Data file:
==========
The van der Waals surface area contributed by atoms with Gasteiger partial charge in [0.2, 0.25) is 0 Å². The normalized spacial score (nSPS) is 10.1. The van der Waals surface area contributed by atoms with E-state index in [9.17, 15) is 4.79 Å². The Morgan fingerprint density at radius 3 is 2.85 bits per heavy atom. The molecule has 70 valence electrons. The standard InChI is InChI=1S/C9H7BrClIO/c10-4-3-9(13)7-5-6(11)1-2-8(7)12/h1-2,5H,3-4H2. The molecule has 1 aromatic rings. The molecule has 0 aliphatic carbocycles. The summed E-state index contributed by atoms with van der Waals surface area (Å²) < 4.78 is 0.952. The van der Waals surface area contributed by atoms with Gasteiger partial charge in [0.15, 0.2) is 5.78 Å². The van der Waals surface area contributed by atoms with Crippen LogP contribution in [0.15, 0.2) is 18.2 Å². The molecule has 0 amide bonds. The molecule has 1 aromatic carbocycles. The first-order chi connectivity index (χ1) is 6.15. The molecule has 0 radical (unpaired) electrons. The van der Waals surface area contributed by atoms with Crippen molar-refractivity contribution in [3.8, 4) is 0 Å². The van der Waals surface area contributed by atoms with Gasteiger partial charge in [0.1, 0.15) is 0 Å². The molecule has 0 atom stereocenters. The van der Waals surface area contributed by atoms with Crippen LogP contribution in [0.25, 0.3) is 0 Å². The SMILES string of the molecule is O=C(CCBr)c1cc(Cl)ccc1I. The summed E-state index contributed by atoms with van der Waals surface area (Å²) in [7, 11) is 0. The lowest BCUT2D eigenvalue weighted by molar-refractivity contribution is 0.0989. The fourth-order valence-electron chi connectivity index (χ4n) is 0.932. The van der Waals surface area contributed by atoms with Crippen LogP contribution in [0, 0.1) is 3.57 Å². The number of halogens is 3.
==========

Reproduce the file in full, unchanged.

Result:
The van der Waals surface area contributed by atoms with Gasteiger partial charge in [0.2, 0.25) is 0 Å². The normalized spacial score (nSPS) is 10.1. The van der Waals surface area contributed by atoms with E-state index in [9.17, 15) is 4.79 Å². The Morgan fingerprint density at radius 3 is 2.85 bits per heavy atom. The molecule has 70 valence electrons. The standard InChI is InChI=1S/C9H7BrClIO/c10-4-3-9(13)7-5-6(11)1-2-8(7)12/h1-2,5H,3-4H2. The molecule has 1 aromatic rings. The molecule has 0 aliphatic carbocycles. The summed E-state index contributed by atoms with van der Waals surface area (Å²) < 4.78 is 0.952. The van der Waals surface area contributed by atoms with Gasteiger partial charge in [0.15, 0.2) is 5.78 Å². The van der Waals surface area contributed by atoms with Crippen LogP contribution in [0.15, 0.2) is 18.2 Å². The molecule has 0 amide bonds. The molecule has 1 aromatic carbocycles. The first-order chi connectivity index (χ1) is 6.15. The molecule has 0 radical (unpaired) electrons. The van der Waals surface area contributed by atoms with Crippen molar-refractivity contribution in [3.8, 4) is 0 Å². The van der Waals surface area contributed by atoms with Gasteiger partial charge in [0.1, 0.15) is 0 Å². The molecule has 0 atom stereocenters. The van der Waals surface area contributed by atoms with Crippen LogP contribution in [0.25, 0.3) is 0 Å². The SMILES string of the molecule is O=C(CCBr)c1cc(Cl)ccc1I. The summed E-state index contributed by atoms with van der Waals surface area (Å²) in [7, 11) is 0. The lowest BCUT2D eigenvalue weighted by molar-refractivity contribution is 0.0989. The fourth-order valence-electron chi connectivity index (χ4n) is 0.932. The van der Waals surface area contributed by atoms with Crippen LogP contribution in [0, 0.1) is 3.57 Å². The number of halogens is 3.